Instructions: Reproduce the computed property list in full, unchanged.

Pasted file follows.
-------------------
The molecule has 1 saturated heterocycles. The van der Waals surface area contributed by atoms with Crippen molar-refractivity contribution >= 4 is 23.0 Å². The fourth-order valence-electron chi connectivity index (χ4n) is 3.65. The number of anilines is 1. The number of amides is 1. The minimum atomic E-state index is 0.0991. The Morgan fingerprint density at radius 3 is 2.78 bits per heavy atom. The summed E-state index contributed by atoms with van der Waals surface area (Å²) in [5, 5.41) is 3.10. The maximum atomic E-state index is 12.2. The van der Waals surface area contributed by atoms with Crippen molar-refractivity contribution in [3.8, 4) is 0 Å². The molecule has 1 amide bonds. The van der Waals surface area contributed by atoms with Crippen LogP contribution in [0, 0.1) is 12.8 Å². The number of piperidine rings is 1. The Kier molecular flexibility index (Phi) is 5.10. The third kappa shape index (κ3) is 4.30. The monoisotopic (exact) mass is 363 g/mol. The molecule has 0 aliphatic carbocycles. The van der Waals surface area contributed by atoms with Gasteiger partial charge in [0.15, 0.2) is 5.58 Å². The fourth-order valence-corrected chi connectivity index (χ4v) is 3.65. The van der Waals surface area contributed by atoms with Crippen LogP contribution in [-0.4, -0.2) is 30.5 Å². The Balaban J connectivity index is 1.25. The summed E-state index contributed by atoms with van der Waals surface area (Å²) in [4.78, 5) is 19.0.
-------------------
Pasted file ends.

The molecule has 1 saturated heterocycles. The van der Waals surface area contributed by atoms with Crippen molar-refractivity contribution >= 4 is 23.0 Å². The fourth-order valence-electron chi connectivity index (χ4n) is 3.65. The number of anilines is 1. The number of amides is 1. The minimum atomic E-state index is 0.0991. The Morgan fingerprint density at radius 3 is 2.78 bits per heavy atom. The summed E-state index contributed by atoms with van der Waals surface area (Å²) in [5, 5.41) is 3.10. The maximum atomic E-state index is 12.2. The van der Waals surface area contributed by atoms with Crippen molar-refractivity contribution in [3.8, 4) is 0 Å². The molecule has 1 amide bonds. The van der Waals surface area contributed by atoms with Crippen LogP contribution in [0, 0.1) is 12.8 Å². The number of piperidine rings is 1. The Kier molecular flexibility index (Phi) is 5.10. The third kappa shape index (κ3) is 4.30. The monoisotopic (exact) mass is 363 g/mol. The molecule has 0 aliphatic carbocycles. The van der Waals surface area contributed by atoms with Gasteiger partial charge in [0.15, 0.2) is 5.58 Å². The fourth-order valence-corrected chi connectivity index (χ4v) is 3.65. The van der Waals surface area contributed by atoms with Crippen LogP contribution in [-0.4, -0.2) is 30.5 Å². The Balaban J connectivity index is 1.25. The summed E-state index contributed by atoms with van der Waals surface area (Å²) in [4.78, 5) is 19.0.